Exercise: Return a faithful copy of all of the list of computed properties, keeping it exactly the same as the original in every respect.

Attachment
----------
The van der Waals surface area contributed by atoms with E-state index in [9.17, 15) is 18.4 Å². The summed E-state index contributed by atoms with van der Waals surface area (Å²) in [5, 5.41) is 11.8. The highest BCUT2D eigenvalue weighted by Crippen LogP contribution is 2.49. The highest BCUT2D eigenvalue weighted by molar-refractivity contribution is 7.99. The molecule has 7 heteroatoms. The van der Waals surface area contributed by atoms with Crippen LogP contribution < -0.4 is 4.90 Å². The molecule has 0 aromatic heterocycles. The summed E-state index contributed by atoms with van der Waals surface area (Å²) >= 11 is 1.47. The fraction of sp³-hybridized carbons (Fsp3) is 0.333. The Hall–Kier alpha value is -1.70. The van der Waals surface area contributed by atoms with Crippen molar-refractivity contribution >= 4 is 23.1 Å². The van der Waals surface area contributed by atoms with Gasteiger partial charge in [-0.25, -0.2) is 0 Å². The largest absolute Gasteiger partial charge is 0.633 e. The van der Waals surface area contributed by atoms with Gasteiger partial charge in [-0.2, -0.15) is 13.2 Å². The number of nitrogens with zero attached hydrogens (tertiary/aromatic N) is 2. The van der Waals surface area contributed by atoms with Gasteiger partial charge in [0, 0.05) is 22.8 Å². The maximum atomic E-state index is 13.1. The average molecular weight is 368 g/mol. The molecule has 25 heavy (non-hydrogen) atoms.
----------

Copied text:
The van der Waals surface area contributed by atoms with E-state index in [9.17, 15) is 18.4 Å². The summed E-state index contributed by atoms with van der Waals surface area (Å²) in [5, 5.41) is 11.8. The highest BCUT2D eigenvalue weighted by Crippen LogP contribution is 2.49. The highest BCUT2D eigenvalue weighted by molar-refractivity contribution is 7.99. The molecule has 7 heteroatoms. The van der Waals surface area contributed by atoms with Crippen LogP contribution < -0.4 is 4.90 Å². The molecule has 0 aromatic heterocycles. The summed E-state index contributed by atoms with van der Waals surface area (Å²) >= 11 is 1.47. The fraction of sp³-hybridized carbons (Fsp3) is 0.333. The Hall–Kier alpha value is -1.70. The van der Waals surface area contributed by atoms with Crippen molar-refractivity contribution >= 4 is 23.1 Å². The van der Waals surface area contributed by atoms with Gasteiger partial charge in [-0.25, -0.2) is 0 Å². The largest absolute Gasteiger partial charge is 0.633 e. The van der Waals surface area contributed by atoms with Gasteiger partial charge in [-0.2, -0.15) is 13.2 Å². The number of nitrogens with zero attached hydrogens (tertiary/aromatic N) is 2. The van der Waals surface area contributed by atoms with Gasteiger partial charge in [0, 0.05) is 22.8 Å². The maximum atomic E-state index is 13.1. The average molecular weight is 368 g/mol. The molecule has 25 heavy (non-hydrogen) atoms.